February 1, 2012
Savvy vet Cordero solidifies Jays' bullpen
By BOB ELLIOT, QMI Agency
Francisco Cordero, the Blue Jays’ newest reliever, spoke eloquently about the closer’s role, the new bullpen he’s joining and former Cincinnati Reds first baseman Joey Votto.
“He’s one of the nicest guys, a hard worker and plays hard every day,” Cordero told reporters Wednesday.
Asked if he’d make time to visit Votto’s statue, Cordero answered: “I will go, find a statue of Joey, get a picture taken with me in it and send it to him.”
Of course there isn’t a statue of the Etobicoke first baseman.
Yet check back in a few years, especially if the Reds make the former National League MVP winner and his $17 million US contract for next season available at the end of the season and the Jays acquire the home town hero.
Cordero arrives in Dunedin later this month with 327 career saves — more than any other reliever has ever brought into a Jays camp. The previous save high was Randy Myers’ total of 319 entering 1988. Tom Henke had 186 going into 1992.
Yet, Cordero says there will not be a closer controversy in Dunedin.
At least the forecast was clear as Cordero said from Santo Domingo in the Dominican Republic: “I will be the set-up guy, I’ve been that before, I have to treat the eighth inning like the ninth and get us to (Sergio) Santos.”
Cordero will set up for Santos, holder of 31 career saves.
What’s next, Anthony Gose, who will open at triple-A Las Vegas, hitting third opening day instead of Jose Bautista?
We think not.
Cordero saved 37 of 43 chances (86%) for the Reds and says he was offered his old closer’s position this season.
However, when the Philadelphia Phillies could not reach an agreement with Ryan Madsen and signed Boston Red Sox closer Jonathan Paplebon, Madsen turned down multi-year offers to accept a one-year, $8.25 million deal as the Reds’ closer.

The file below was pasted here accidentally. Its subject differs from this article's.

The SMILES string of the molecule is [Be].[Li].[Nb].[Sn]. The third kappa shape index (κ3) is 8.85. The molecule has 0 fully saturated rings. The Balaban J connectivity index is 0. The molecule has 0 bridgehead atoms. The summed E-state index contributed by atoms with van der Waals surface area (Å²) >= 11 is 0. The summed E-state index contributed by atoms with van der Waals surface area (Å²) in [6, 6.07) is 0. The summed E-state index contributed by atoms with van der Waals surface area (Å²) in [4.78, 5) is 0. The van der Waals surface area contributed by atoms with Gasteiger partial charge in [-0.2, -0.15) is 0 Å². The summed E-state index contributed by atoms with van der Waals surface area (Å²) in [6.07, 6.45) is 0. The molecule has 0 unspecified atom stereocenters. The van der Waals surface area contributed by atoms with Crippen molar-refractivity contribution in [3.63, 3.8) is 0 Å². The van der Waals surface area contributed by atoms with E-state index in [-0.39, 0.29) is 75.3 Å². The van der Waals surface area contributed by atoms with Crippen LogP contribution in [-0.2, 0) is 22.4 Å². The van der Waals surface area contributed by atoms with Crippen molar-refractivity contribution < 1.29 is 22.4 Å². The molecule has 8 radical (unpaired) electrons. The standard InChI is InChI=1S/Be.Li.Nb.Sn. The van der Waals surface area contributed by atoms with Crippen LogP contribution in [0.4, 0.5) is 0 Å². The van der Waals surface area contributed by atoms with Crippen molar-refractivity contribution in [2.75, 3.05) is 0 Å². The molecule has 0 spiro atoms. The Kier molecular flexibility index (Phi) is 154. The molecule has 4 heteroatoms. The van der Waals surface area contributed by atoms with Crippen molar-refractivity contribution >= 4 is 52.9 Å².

The Jays will pay Cordero $4.5 million on a one-year deal.
“I thought the market would be a little better,” Cordero said. “My agent spoke with a lot of teams, like Cincinnati and some others. I’ll pitch for one year and who knows? And who knows what will take place during the course of the season?”
With Jason Frasor and Santos, both acquired from the Chicago White Sox, plus free agents Darren Oliver and Cordero, to go with holdovers Casey Janssen, Carlos Villaneuva, the Jays have improved on a shaky area.
“I know they led the majors last year with 25 blown saves, know they had some trouble last year,” Cordero said. “I saw Santos when he was with Chicago, pitched with Villenauva in Milwaukee and saw Oliver in Texas.”
Cordero was also a teammate with Edwin Encarnacion with the Reds. Both Encarnacion and Villenauva “told me that the city is nice.”
Cordero leaves one hitter’s park, the Great American Ball Park, for another, the Rogers Centre. He’s never had a home park which classified as pitcher friendly.
“I broke in at old TIger Stadium, moved to Texas, a hitter’s park, then Milwaukee’s Miller Park, a hitter’s park and then Cincinnati,” Cordero said. “It doesn’t matter. If you are pitching in San Diego or Oakland (pitcher’s parks), if you don’t make your pitch you can still give up a home run.”
After being a two-pitch closer (fastball, slider), Cordero added a curve and a sinker last season.
“My strikeout totals went down, my ground balls totals went up,” Cordero said. “I’m not a young guy throwing 98 mph any more. I’m not worried about strikeouts. As a ground ball pitcher you save yourself pitches and be available to work on back-to-back days more often.
“I can still get to 94-95 at age 36, it’s not all about strikeouts. When I need a strikeout I can go for a strikeout.”